I hope to share research, information, tips, and a little of my family history with others following the path to greater genealogical awareness. Let the search for enlightenment continue...

Thursday, February 10, 2011

Presenter Interview: Colleen Fitzpatrick, Forensic Genealogist

(Copyright (c) 2011 Cynthia Shenette) Last week I had the pleasure of conducting an e-mail interview with Colleen Fitzpatrick. Colleen is a scientist and well-known forensic genealogist and author who has worked on a number of high profile cases, including the identification of the Unknown Child of the Titanic, the Misha Defonseca Holocaust fraud case, and the identification of a frozen arm and hand found in the wreckage of Northwest Flight 4422 that crashed in Alaska in 1948. She will be speaking at the 11th New England Regional Genealogy Conference (NERGC), to be held in Springfield, Massachusetts April 6-10, 2011. The titles of Colleen's talks are "Genealogy and the Six Degrees of Separation: How to Find Anyone in the World" and "The Search for the Identity of the Amnesiac Benjaman Kyle."

Why and when did you become interested in genealogy?

I never "became" interested in genealogy. I had the privilege of knowing all four of my grandparents into my adulthood, along with some of their brothers and sisters and aunts and uncles. You do not "become" a genealogist when you grow up with living history like that. You are one from birth.

Why did you make a career switch from rocket science to forensic genealogy?

I have been interested in forensic for a long time, and of course have been a lifelong genealogist. You put those things together in the same brain with rocket science and out comes forensic genealogy!

What is your favorite aspect of forensic genealogy--the science, solving the case, the detective work, or helping people?

No question. Helping people. Sometimes as I am falling asleep at night, I am so happy thinking about how I have connected the lost with the people who are looking for them, or how I have helped to solve a mystery that brought distant family members together. I remain close to so many people I have worked with or who I have reunited.

You have worked on so many interesting cases, do you have a favorite?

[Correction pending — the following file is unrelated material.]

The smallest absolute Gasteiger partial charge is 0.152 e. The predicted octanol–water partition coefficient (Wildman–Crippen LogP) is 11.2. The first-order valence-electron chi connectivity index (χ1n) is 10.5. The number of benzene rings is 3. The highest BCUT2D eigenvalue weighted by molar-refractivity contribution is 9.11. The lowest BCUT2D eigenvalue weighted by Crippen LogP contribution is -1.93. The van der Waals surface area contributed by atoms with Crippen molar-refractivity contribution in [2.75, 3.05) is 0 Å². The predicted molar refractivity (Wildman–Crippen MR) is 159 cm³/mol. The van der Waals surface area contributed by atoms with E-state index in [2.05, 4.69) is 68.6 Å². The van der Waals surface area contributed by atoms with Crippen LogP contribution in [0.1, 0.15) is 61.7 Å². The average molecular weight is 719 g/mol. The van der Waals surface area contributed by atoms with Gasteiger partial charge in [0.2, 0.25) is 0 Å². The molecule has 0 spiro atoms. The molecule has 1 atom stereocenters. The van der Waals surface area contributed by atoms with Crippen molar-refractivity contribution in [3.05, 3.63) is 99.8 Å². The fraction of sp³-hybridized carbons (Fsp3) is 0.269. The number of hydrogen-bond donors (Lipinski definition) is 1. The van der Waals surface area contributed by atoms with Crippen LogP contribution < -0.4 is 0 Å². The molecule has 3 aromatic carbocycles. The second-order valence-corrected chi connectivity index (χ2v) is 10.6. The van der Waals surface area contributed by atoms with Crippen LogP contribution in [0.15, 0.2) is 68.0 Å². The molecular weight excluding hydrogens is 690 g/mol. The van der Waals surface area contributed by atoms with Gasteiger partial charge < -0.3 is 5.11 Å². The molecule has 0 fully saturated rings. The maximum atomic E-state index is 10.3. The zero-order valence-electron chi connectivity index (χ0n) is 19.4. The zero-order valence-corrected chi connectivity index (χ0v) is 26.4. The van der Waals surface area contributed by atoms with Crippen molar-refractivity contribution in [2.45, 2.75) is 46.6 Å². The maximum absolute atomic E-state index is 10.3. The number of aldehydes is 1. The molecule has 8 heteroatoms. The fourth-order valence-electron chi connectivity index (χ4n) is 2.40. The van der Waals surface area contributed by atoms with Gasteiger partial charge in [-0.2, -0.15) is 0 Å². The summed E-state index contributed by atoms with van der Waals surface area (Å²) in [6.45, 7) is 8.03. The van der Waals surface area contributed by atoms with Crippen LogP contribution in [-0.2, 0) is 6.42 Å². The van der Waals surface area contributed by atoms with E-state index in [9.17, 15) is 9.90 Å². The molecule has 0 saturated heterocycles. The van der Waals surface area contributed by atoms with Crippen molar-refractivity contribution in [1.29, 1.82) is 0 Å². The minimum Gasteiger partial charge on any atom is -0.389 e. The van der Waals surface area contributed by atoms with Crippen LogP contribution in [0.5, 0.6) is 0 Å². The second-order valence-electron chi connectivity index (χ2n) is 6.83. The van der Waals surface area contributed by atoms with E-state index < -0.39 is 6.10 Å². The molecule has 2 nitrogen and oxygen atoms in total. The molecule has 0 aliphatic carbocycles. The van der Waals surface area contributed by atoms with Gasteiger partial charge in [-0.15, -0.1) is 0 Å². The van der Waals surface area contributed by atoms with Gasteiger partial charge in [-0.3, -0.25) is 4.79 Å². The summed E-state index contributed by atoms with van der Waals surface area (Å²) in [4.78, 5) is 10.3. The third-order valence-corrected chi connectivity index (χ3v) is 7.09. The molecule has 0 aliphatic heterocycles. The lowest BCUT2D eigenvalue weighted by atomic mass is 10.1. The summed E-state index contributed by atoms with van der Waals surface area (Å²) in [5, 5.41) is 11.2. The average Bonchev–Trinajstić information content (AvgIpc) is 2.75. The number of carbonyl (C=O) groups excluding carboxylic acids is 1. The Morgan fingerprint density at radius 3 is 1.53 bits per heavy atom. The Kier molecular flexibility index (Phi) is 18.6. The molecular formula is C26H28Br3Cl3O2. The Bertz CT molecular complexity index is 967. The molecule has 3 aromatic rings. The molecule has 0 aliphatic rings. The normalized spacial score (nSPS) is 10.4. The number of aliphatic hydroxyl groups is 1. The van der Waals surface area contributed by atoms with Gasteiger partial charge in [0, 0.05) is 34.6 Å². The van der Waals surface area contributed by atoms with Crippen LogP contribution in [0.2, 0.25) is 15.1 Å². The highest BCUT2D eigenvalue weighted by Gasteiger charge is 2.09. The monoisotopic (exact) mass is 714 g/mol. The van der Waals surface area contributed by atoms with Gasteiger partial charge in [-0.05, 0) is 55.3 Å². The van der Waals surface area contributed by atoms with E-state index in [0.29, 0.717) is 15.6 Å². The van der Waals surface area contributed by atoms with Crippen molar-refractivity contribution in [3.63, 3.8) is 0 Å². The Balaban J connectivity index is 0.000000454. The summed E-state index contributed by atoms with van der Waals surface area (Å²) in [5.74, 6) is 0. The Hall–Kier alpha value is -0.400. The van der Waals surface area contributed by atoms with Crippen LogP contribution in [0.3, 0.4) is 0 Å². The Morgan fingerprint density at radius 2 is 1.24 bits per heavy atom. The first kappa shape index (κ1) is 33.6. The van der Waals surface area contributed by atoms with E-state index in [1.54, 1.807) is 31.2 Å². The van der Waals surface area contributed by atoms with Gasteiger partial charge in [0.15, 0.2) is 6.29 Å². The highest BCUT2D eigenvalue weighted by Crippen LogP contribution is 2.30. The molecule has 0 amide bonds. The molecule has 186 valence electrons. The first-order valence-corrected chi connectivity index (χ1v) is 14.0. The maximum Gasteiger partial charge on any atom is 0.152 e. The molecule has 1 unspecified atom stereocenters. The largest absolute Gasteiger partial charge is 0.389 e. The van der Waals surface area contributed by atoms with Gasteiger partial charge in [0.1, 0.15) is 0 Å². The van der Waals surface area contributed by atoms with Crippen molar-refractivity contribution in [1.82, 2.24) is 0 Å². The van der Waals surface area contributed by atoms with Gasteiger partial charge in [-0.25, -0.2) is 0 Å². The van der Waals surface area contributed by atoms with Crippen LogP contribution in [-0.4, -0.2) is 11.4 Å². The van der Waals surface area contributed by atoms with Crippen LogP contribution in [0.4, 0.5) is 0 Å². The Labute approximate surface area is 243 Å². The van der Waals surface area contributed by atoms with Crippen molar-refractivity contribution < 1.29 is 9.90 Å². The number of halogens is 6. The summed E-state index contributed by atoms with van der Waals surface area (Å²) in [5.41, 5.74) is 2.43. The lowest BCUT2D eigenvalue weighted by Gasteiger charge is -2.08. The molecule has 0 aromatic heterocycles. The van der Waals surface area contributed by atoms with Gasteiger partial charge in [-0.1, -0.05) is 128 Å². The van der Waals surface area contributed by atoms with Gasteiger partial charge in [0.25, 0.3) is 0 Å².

That's a tough question. The
Hand in the Snow is probably near the top, tied with James-Jake Smithers-Gray. I hear from Maurice Conway and his family regularly. Maurice was the Conway family member who provided the DNA for identifying the Hand. We visit his house in Ireland every time we go, and they make us as really nice big meal and we talk about things. We make sure we phone each other on Thanksgiving Day, since that is the anniversary of when I called him to tell him we had a DNA match.

I am also in touch all the time with the Smithers from the US and the Grays from Australia who I reconnected through their father James Smithers aka John Henderson Gray. I am going to Australia next year for the genealogy conference there, and the Grays and I all can hardly wait to meet each other in person. I've already met quite a few of the Smithers here in the US. We dream of getting everyone together on one continent!

What do you do to prepare when you take on a new case?

Exactly what every genealogist does when he gets a new project. First, I make sure I understand "the story" behind the new case, and then I have a look at what records are available over the Internet - on Ancestry, GenealogyBank and some of the other websites. Then I start asking questions and filling in gaps.

What are your favorite non-traditional sources for information, meaning sources a genealogist might not initially consider using for information?

That is a hard question to answer because most of the materials I use are the same that a genealogist uses researching a personal family history such as census records, obits, and city directories.

It's what I make of that information that makes the big difference in what I do. A typical genealogist, for example, might record the births of an ancestral village searching for the names of the godparents to check for possible family relations.

I've done this too, but in addition, I have noted how the number of births increased and decreased over the years. Noticing that there were no births for ten years is how I discovered the ergot epidemic my Ulmers lived through in the 1600s in Sigolsheim, France. See the chapter The Ulmer Story in my
Forensic Genealogy book.

Have you experienced frustration in researching a particular "brick-wall" ancestor in your personal genealogy?

One of my most frustrating ancestors is a John White, born about 1842 in Boston. The family story is that he was from the family who owned White's Hotel there. According to family folklore, he married a Maria O'Neil who was an Irish governess in their house. His family rejected him and the couple moved to New Orleans, where three children were born, including my great-great-grandmother Julia White (b. 1867). Her younger sister Florence Evangelini White (b. 1884) was deaf and mute.